If pertinent, one should include each problem that has been analyzed and the solutions that were provided. This step helps avoid corporate amnesia by allowing for lessons learned to be pushed forward to new team members, and for a transfer of knowledge from past expertise to become part of future decisions. Get the right information to the right person at the right time—it does no good for lessons learned to stay among only those who attended expert depositions. This information needs to be passed on to the design and construction teams.
Experts should be brought on early in the process.
Periodic peer reviews should be used to ensure the information provided to the design and construction teams is passed along at the right time. These critical project pressure points can virtually guarantee success or failure, depending on what decision is made.
When problems arise, minimize occupant outrage as quickly as possible.
This becomes one of the greatest influencers on the cost of fixing a building. J. David Odom, a senior consultant with Liberty Building Forensics Group (LBFG), and a colleague of this article’s authors, found this out in the early 1990s with projects like the Martin County Courthouse. In this case, the occupants of the buildings lost confidence in the fix and ultimately drove a much larger ‘repair’ than was necessary. The final costs increased from $2.5 million to more than $24 million because of this ‘occupant outrage factor.’ (For more on the impact of occupant outrage on a project, see Peter Sandman’s work.)
Handling occupant confidence (or lack thereof) is one of the key areas any designer or contractor must master. If they do not, they will encounter costs that are multiples of what the repair should be.
Building performance can be highly predictable. Design professionals should use this to their advantage by being wise about how all endeavors are approached and managed. ‘Hope’ is important for many aspects of life, but in the design and construction business, hoping for something to work is never a good premise.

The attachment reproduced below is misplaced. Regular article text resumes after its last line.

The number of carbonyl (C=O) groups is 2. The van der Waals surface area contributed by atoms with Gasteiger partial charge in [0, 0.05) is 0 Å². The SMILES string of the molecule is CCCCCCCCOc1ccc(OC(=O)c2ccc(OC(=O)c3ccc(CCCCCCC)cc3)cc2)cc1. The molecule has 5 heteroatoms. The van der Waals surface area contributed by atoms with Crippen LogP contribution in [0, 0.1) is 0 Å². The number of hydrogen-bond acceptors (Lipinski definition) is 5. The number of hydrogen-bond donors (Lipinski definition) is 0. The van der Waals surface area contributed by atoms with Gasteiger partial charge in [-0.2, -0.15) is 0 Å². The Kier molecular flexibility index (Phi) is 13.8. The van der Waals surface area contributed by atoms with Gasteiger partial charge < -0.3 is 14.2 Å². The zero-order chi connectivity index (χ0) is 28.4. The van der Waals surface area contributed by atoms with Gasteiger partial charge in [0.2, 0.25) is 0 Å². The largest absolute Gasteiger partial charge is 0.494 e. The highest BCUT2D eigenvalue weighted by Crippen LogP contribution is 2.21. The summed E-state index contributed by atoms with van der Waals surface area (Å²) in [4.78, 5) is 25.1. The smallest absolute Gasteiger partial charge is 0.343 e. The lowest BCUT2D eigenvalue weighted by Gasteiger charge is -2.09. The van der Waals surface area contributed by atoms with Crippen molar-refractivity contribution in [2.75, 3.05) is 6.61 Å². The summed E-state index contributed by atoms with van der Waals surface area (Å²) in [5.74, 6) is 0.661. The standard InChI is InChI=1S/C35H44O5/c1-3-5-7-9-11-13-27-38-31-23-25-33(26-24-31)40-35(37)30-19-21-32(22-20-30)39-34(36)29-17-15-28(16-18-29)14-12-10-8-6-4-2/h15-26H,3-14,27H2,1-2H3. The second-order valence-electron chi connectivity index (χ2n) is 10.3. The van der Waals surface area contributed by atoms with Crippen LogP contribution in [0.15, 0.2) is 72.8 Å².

|Liberty Building Forensics Group (LBFG), the firm at which this article’s authors work, has published a series of e-books for free download:
George DuBose, CGC, president of Liberty Building Forensics Group, brings more than 25 years of experience in building forensics, with a focus on failures related to mold and moisture issues. He is co-author of three manuals on indoor air quality (IAQ) and mold prevention, and has consulted on ductwork remediation projects, large-scale resort and hotel properties, multifamily residential buildings, and educational campuses. DuBose can be contacted at firstname.lastname@example.org.
Steven Gleason, PE, has over 25 years of experience in construction consulting, including evaluation, design, project management, and expert testimony services related to moisture intrusion and building envelope failures. He provides consulting services related to a wide variety of construction materials and building envelope components including masonry, concrete, glazing, stone, stucco, exterior insulation and finish systems (EIFS), sealants, coatings, and roofing and waterproofing systems. Gleason has consulted on more than 500 projects, ranging from residences to over 70-story high rises. He can be e-mailed at email@example.com.
Nathan Sanders, CIH, LEED AP, is a forensic Certified Industrial Hygienist, with more than a dozen years of professional experience in occupational & environmental health and safety. He has conducted hundreds of evaluations to evaluate physical, biological, and chemical hazards in occupational, residential, and community environments. Sanders develops and implements proactive pre-occupancy IAQ testing protocols, leads administrative duties for LEED-certified projects, and assists in commissioning activities in newly constructed buildings and renovated buildings. He has provided expert opinions for microbial and chemical IAQ litigation efforts. Sanders can be reached at firstname.lastname@example.org.